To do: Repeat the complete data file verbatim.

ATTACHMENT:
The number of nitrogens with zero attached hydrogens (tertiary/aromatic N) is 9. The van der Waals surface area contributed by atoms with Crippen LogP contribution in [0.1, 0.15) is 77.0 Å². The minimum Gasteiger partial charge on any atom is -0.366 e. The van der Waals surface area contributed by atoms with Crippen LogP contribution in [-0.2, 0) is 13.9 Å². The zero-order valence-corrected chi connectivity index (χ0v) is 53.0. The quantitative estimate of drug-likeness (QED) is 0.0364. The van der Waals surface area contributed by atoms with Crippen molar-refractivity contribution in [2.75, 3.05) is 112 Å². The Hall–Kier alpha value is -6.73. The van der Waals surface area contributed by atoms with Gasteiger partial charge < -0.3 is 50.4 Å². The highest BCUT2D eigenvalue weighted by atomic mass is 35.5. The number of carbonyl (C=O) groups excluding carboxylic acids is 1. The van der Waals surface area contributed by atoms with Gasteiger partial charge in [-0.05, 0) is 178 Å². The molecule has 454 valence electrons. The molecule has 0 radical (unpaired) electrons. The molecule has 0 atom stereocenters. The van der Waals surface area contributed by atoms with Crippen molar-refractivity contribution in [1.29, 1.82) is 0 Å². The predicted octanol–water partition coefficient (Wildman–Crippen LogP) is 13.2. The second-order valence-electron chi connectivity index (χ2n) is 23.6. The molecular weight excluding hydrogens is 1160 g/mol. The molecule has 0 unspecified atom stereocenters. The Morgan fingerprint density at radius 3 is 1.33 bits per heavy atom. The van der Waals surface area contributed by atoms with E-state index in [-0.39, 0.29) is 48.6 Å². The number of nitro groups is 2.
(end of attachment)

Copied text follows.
The number of nitrogens with zero attached hydrogens (tertiary/aromatic N) is 9. The van der Waals surface area contributed by atoms with Crippen LogP contribution in [0.1, 0.15) is 77.0 Å². The minimum Gasteiger partial charge on any atom is -0.366 e. The van der Waals surface area contributed by atoms with Crippen LogP contribution in [-0.2, 0) is 13.9 Å². The zero-order valence-corrected chi connectivity index (χ0v) is 53.0. The quantitative estimate of drug-likeness (QED) is 0.0364. The van der Waals surface area contributed by atoms with Crippen molar-refractivity contribution in [2.75, 3.05) is 112 Å². The Hall–Kier alpha value is -6.73. The van der Waals surface area contributed by atoms with Gasteiger partial charge < -0.3 is 50.4 Å². The highest BCUT2D eigenvalue weighted by atomic mass is 35.5. The number of carbonyl (C=O) groups excluding carboxylic acids is 1. The van der Waals surface area contributed by atoms with Gasteiger partial charge in [-0.05, 0) is 178 Å². The molecule has 454 valence electrons. The molecule has 0 radical (unpaired) electrons. The molecule has 0 atom stereocenters. The van der Waals surface area contributed by atoms with Crippen molar-refractivity contribution in [1.29, 1.82) is 0 Å². The predicted octanol–water partition coefficient (Wildman–Crippen LogP) is 13.2. The second-order valence-electron chi connectivity index (χ2n) is 23.6. The molecular weight excluding hydrogens is 1160 g/mol. The molecule has 0 unspecified atom stereocenters. The Morgan fingerprint density at radius 3 is 1.33 bits per heavy atom. The van der Waals surface area contributed by atoms with E-state index in [-0.39, 0.29) is 48.6 Å². The number of nitro groups is 2.